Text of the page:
Acknowledged as one of the most important Welsh poets of the 20th century, the poet and writer Dylan Marlais Thomas was born 27 October 1914 in Swansea, Wales in 1914. He was An undistinguished student, he left school at 16, becoming a journalist for a short time. Although many of his works appeared in print while a teenager, it was the publication of “Light breaks where no sun shines”, published in 1934, that caught the attention of the literary world. While living in London, Thomas met Caitlin Macnamara whom he married in 1937. Their relationship was defined by alcoholism and was mutually destructive. In the early part of his marriage, Thomas and his family lived hand-to-mouth, settling in the Welsh fishing village of Laugharne.
His most famous works include the poems, “Do not go gentle into that good night”, “And death shall have no dominion”, the “play for voices”, Under Milk Wood, and stories and radio broadcasts such as A Child’s Christmas in Wales and Portrait of the Artist as a Young Dog. He became popular in his lifetime, and remained popular after his death; partly due to his larger than life character, and his reputation for drinking to excess. Although writing exclusively in the English language, Thomas has been Noted for his original, rhythmic and ingenious use of words and imagery, Thomas’ position as one of the great modern poets has been much discussed, though this has not tarnished his popularity amongst the general public, who found his work accessible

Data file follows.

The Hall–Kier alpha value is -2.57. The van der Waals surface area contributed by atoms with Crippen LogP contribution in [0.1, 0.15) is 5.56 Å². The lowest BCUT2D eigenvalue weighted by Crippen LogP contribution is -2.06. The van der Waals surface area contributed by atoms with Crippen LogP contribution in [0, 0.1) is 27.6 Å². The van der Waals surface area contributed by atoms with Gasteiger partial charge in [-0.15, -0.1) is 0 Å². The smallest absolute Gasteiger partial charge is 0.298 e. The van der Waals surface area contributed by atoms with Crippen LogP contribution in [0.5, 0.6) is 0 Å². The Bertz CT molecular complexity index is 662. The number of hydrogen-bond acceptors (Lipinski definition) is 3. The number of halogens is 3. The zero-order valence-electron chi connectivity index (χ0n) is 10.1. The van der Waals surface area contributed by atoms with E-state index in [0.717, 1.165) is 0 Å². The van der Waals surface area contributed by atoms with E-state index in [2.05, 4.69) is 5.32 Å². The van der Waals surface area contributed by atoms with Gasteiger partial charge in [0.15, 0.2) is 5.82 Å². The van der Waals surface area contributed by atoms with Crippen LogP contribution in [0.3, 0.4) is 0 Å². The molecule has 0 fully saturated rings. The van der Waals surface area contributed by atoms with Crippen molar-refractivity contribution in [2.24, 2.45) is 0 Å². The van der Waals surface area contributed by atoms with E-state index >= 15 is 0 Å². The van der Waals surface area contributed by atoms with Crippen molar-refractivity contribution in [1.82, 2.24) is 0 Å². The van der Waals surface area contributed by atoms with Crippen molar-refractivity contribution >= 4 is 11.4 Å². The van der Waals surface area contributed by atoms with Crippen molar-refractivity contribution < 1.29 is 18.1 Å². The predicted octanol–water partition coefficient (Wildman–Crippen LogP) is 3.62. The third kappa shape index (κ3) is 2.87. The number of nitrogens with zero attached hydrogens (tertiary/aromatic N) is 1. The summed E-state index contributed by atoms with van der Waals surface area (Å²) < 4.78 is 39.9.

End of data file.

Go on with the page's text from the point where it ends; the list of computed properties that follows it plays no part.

His radio recordings for the BBC during the latter half of the 1940s brought him a level of celebrity. In the 1950s Thomas travelled to America, where his readings brought him a level of fame, though his erratic behaviour and drinking worsened. His time in America cemented Thomas’ legend, where he recorded to vinyl works such as A Child’s Christmas in Wales. Sadly During his fourth trip to New York in 1953 Thomas became gravely ill and fell into a coma from which he did not recover. Thomas died on 9 November 1953 and his body was returned to Wales where he was buried at the village churchyard in Laugharne.